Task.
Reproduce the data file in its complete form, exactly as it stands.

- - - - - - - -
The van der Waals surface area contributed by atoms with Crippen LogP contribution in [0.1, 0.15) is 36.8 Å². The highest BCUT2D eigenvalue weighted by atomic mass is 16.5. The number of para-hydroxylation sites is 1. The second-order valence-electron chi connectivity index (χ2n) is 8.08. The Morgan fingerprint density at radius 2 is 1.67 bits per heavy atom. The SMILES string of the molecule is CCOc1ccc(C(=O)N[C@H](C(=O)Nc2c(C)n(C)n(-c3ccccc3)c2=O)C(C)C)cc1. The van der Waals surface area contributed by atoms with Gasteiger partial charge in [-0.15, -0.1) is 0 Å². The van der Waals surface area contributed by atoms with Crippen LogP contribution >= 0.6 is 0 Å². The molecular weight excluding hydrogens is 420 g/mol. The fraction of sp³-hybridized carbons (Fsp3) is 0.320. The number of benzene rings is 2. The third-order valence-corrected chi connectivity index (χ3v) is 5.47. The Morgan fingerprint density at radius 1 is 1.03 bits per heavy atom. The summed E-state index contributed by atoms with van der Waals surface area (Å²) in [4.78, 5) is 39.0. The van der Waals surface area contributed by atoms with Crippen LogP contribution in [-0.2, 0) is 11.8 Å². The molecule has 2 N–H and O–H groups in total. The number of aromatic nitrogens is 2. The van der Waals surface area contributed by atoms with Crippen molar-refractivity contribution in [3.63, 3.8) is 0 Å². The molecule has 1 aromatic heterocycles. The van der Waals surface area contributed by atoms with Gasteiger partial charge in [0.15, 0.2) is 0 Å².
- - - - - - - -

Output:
The van der Waals surface area contributed by atoms with Crippen LogP contribution in [0.1, 0.15) is 36.8 Å². The highest BCUT2D eigenvalue weighted by atomic mass is 16.5. The number of para-hydroxylation sites is 1. The second-order valence-electron chi connectivity index (χ2n) is 8.08. The Morgan fingerprint density at radius 2 is 1.67 bits per heavy atom. The SMILES string of the molecule is CCOc1ccc(C(=O)N[C@H](C(=O)Nc2c(C)n(C)n(-c3ccccc3)c2=O)C(C)C)cc1. The van der Waals surface area contributed by atoms with Gasteiger partial charge in [-0.15, -0.1) is 0 Å². The van der Waals surface area contributed by atoms with Crippen LogP contribution >= 0.6 is 0 Å². The molecular weight excluding hydrogens is 420 g/mol. The fraction of sp³-hybridized carbons (Fsp3) is 0.320. The number of benzene rings is 2. The third-order valence-corrected chi connectivity index (χ3v) is 5.47. The Morgan fingerprint density at radius 1 is 1.03 bits per heavy atom. The summed E-state index contributed by atoms with van der Waals surface area (Å²) in [4.78, 5) is 39.0. The van der Waals surface area contributed by atoms with Crippen LogP contribution in [-0.2, 0) is 11.8 Å². The molecule has 2 N–H and O–H groups in total. The number of aromatic nitrogens is 2. The van der Waals surface area contributed by atoms with Crippen molar-refractivity contribution in [3.63, 3.8) is 0 Å². The molecule has 1 aromatic heterocycles. The van der Waals surface area contributed by atoms with Gasteiger partial charge in [0.15, 0.2) is 0 Å².